Halitosis Case #17

From Partnership Operating Manual

To provide each Franchisee with the broadest level of knowledge, the Operating Manual contains numerous case reports each designed to emphasize one or more aspects of diagnosis and treatment. It is the goal of the National Breath Center’s franchise operation to create each franchisee as an expert from the outset of association. The Case Report here is an example of correlating the information given by the patient at the initial interview with the diagnostic information to obtain the correct diagnosis and treatment.


Case #17

This woman came in complaining of having bad breath for many years. She was particularly concerned about projecting her breath to others and had even “retired” because of it. Her other notable complaint was that she could “taste something from under her bridge.” Here are some photos from her initial visit:

case 17 tongue before
17 gauze before

Patient's Treatment Plan

17 treatment plan

Areas of Concern

  • Patient has excessive biofilm (see photo)
  • Her sulphur readings were not very high (See Oral Chroma image)
  • Her organoleptic was 5, with a distinct fecal odor
  • Most areas had bleeding on probing (See photos)

So, where was the odor coming from? Actually, all places - tongue, gums and under the bridgework as you will see.

The evidence we were relying on was the organoleptic score, the gauze tests, the photos of her tongue, and the somewhat high reading of methyl mercaptan.

Original Oral Chroma

17 oral chroma

The two notable items on this Oral Chroma are the levels of methyl mercaptan and dimethyl sulfide.

Since dimethyl sulfide is “blood born”” which indicates that it is coming from something systemically, not orally for the most part (although it can), she was instructed during the course of the consultation to begin probiotics as a dietary supplement. At that time, she had already related that she had constipation that was greatly alleviated by eating yogurt. This information led me to believe we were on the right track with possibly lowering the dimethyl sulfide.

Because the H2S was not high but the CH3SH was, it indicated that a large part of the problem was coming from the gum tissue. Note the photos of her bleeding points upon probing.

gums 1
gums2

The Treatment

So, we initiated treatment, eliminating tongue biofilm and doing SRP. Once we were finished with biofilm removal, this is what her tongue and gauze looked like. Note the “whitish” appearance of the tongue with all the biofilm removed. What you are seeing in the middle of her tongue is thick saliva. This is an indication that hydration is also important for her. Note the clean gauze devoid of biofilm.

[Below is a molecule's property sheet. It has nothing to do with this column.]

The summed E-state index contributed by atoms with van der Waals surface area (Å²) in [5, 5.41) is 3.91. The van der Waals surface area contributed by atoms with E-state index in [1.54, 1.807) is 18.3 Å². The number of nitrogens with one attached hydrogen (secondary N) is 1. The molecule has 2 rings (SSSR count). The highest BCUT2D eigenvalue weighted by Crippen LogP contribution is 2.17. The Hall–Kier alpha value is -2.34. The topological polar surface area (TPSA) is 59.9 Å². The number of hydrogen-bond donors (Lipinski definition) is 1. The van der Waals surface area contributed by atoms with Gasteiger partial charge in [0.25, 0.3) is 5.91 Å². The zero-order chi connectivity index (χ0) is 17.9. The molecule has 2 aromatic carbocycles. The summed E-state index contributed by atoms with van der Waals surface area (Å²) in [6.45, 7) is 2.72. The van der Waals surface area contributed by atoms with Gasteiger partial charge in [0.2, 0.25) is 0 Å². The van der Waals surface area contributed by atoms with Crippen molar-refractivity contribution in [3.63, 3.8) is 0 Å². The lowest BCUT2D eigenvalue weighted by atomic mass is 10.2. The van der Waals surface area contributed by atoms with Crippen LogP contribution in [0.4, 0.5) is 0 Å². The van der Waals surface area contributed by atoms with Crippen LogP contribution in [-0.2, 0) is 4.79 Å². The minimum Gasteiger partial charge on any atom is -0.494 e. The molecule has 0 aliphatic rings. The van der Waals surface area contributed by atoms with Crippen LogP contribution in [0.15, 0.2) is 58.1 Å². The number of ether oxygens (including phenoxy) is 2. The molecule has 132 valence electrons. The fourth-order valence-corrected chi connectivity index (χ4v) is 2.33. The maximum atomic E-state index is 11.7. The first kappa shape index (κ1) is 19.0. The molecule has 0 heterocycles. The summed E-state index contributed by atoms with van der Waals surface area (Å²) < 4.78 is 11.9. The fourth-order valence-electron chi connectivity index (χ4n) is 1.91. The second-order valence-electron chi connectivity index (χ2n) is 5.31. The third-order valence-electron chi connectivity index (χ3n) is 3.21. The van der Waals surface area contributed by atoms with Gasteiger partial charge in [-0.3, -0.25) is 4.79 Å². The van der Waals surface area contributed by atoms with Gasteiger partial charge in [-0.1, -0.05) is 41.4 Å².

17 tongue after
17 gauze after

After Treatment

However, there was still a slight organoleptic odor recorded as 1+ and it had a mild fecal smell.

As noted in the chapter on the Oral Chroma, a metabolic odor usually smells like faint garlic and onions. This cannot be detected organoleptically at the outset as the other odors of halitosis are much stronger and mask that smell. But after the biofilm is removed, these lesser odors can be detected.

oral chroma after

At the same completion visit we did another Oral Chroma and found this. Note the still high reading of CH3SH.

When I questioned her about how she thought she was doing with her breath at the completion visit, she related again that she still had a bad taste coming from under one of her bridges.

At the outset of treatment, due to the excessive bleeding on probing, it was impossible to tell if the CH3SH was due to food trapping under her bridgework (as she related) or from the subgingival bacteria, inflammation, and subsequent bleeding. (CH3SH is particularly higher in the subgingival tissues – see Oral Chroma)

Once the tongue and subgingival biofilm was removed and she had been irrigated multiple times subgingivally with the appropriate products, and taught how to self-irrigate, the bleeding from probing was minimal. Then, it was easy to conclude that it was the faulty bridgework that was the direct cause of the remaining bad breath, her bad taste, and the organoleptic finding.

Her next step in treatment was to remake the bridge that had been done in Peru about three years prior.

(As part of the obligations of the National Breath Centers to its Franchisees, support will be available for help with interpretation of diagnostic results for treatment planning. As an ongoing commitment, more cases and new findings will be added to the Manual.)



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